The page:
Troy Brouwer, left, scores the first of his two goals in the game as Predators goalie Carter Hutton and defenseman Ryan Ellis look on. (Mark Zaleski/Associated Press)

There’s no doubt the Washington Capitals need as many points as they can muster before the end of the regular season, but the one they obtained here Sunday night against the Nashville Predators rung hollow even with the minimal forward progress it offered in the standings.

Washington erased two one-goal deficits to force the game beyond regulation but couldn’t overcome the hard-working Predators, who are all but eliminated from the Western Conference playoff race, in a 4-3 shootout loss.

Nashville netminder Carter Hutton finished with 23 saves and stopped all three Capitals — Evgeny Kuznetsov, Mikhail Grabovski and Nicklas Backstrom — in the tiebreak session. Washington has lost three straight, but it managed to gain two points along the way because two of those defeats came in shootouts.

But a spare standings point here or there isn’t enough for the Capitals, who remain on the outskirts of the Eastern Conference playoff picture with 81 points.

They’re one behind Columbus for the second wild-card spot, but the Blue Jackets have a game in hand and own the first tiebreaker of more combined regulation and overtime wins. Washington is three back of Detroit, which holds the first wild-card spot and has played as many games but also wins the first tiebreak.

“We’ll take the point absolutely, but tonight we needed to come out strong. We needed to dictate the game. We needed to dictate the pace against a team that’s known to work hard,” said Troy Brouwer, who scored two goals in the contest. “We had to outwork them in their own building and be able to get two points. We put ourselves in a good spot late in the game to get two points, but battling in shootouts night after night obviously isn’t working for us.”

The Capitals got started with something that has been rare for them lately, a five-on-five goal from a member of the first or second line, when Brouwer recorded his first of the night just 4 minutes 17 seconds into the contest.

It was hockey’s equivalent of a layup as Mike Green dished a one-touch pass from the right over to the left, where Brouwer was unguarded and able to send a shot into the yawning cage with Hutton caught out of position.

The early lead hardly lasted, though, as the Capitals slipped into one of their familiar post-goal lulls and Nashville was able to knot the score at 1 just 1:38 later.

Jay Beagle lost a defensive zone faceoff, and Patrick Wey failed to tie up Patric Hornqvist as the veteran Predators winger drove the net in search of a rebound and was able to put the puck past Jaroslav Halak (26 saves). It marked the 29th time this season the Capitals have given up a goal within two minutes of scoring one themselves.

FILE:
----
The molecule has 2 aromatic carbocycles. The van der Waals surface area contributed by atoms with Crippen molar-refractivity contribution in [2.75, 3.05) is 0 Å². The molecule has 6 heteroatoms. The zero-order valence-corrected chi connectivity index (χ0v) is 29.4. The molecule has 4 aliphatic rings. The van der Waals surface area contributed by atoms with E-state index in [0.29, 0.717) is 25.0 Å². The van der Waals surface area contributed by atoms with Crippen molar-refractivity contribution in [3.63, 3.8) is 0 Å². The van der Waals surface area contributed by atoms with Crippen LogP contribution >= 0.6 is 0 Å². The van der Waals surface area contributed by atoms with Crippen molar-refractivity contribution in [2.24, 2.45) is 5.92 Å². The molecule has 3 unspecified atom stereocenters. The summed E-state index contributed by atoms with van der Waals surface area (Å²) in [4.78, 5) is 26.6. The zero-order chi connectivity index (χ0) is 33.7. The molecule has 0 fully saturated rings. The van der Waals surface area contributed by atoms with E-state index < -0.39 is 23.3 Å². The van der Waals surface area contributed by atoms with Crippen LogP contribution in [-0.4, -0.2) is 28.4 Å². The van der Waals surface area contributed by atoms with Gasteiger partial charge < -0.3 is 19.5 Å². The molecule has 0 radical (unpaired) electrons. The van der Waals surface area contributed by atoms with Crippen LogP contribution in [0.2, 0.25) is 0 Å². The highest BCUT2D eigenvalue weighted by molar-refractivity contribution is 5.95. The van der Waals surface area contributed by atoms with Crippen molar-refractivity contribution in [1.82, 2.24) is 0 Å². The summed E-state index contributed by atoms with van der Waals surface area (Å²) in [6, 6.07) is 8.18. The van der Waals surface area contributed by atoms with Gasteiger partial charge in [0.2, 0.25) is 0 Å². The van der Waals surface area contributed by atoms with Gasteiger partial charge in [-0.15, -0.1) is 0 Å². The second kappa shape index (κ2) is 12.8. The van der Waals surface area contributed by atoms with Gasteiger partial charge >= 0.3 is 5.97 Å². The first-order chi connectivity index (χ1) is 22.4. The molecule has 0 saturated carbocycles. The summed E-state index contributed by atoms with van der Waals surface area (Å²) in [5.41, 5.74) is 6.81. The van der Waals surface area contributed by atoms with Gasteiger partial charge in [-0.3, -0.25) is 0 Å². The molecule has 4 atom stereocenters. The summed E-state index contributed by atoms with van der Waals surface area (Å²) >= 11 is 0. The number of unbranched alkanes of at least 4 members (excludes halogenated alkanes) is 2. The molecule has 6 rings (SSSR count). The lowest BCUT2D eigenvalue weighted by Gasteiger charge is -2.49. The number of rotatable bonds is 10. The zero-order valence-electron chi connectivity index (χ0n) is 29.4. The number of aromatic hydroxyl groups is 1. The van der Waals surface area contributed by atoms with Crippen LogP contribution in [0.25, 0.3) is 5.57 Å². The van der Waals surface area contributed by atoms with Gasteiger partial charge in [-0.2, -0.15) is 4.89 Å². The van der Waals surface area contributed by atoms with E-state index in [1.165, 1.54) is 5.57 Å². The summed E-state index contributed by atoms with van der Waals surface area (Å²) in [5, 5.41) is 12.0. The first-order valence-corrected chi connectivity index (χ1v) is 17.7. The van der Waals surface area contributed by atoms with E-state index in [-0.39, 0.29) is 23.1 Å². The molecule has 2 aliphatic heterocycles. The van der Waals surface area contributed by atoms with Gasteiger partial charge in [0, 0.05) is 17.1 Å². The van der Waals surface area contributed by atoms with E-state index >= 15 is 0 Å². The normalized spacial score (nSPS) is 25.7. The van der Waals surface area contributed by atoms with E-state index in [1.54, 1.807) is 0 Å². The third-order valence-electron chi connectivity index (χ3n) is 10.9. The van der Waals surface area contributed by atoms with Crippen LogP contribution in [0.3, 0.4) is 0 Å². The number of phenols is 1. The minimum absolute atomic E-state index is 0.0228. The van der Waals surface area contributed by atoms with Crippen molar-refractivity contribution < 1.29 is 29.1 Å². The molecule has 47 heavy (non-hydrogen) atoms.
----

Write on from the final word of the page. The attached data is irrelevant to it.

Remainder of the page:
Things didn’t get easier for Wey. On his next shift, the rookie blue-liner finished a check against Predators tough guy Rich Clune and was compelled to fight. Wey, whose only other fight, according to, came during the 2008-09 season while playing in the USHL, absorbed multiple punches to the head from Clune, who leads the league in fights with 16. Wey fell to the ice when an uppercut connected with his jaw, went to the dressing room and did not return to the game after suffering an apparent head injury.

Nashville carried the play the rest of the first period as the Capitals struggled to complete passes, turned the puck over far too many times and often didn’t provide enough support for each other.

“I think we can help ourselves way more, the little things — the passes, the chips. When we’re going, it seems like those are all on the tape and we make our lives a lot easier by doing it,” John Carlson said. “We also look a [heck] of a lot faster than battling with the puck, and I think that’s something we need to concentrate on.

Late in the first, Shea Weber broke up a two-on-one rush with Alex Ovechkin and Kuznetsov and sent the play back to the neutral zone. Carlson corralled the bouncing puck and sent a pass through center ice toward Backstrom, but rather than being on the top center’s tape, it hit Backstrom’s skates and caromed out of his reach into the Capitals’ zone. It was in the perfect spot for Hornqvist to spring free on a breakaway, and he deked out Halak for a 2-1 lead at 18:30 of the second.

Washington continued to reel in the early stages of the second as well, giving up another breakaway chance to Craig Smith and then an odd-man rush opportunity for Hornqvist, but Halak kept it a one-goal game.

Despite the number of chances the Capitals gave up, Coach Adam Oates wasn’t as critical of their play in Nashville as he had been a day before in the 4-2 loss to Boston.

“I thought we played better today than yesterday. There’s moments where we didn’t execute, but I thought as we got into the game we played better,” Oates said. “I think sometimes you’ve got to give the other team credit.”

When Nashville took two penalties in rapid succession, the Capitals’ top-ranked power play was able to wear down the home team. A pass by Marcus Johansson deflected off Mike Fisher in front, and Brouwer sent a backhander past Hutton to make it 2-2.

Washington fell behind once more in the third period when it lost track of Weber, Nashville’s Norris Trophy candidate, and allowed him to wind up for a one-timer blast to make it 3-2 with 8:23 gone in the third. And while the power play came through once more with another tying goal, this time from Backstrom, it only secured one point, not two.

Capitals notes: The Capitals placed Brooks Laich, who underwent groin surgery on March 17, on the long-term injured reserve list. . . .

Chris Brown was reassigned to Hershey of the American Hockey League.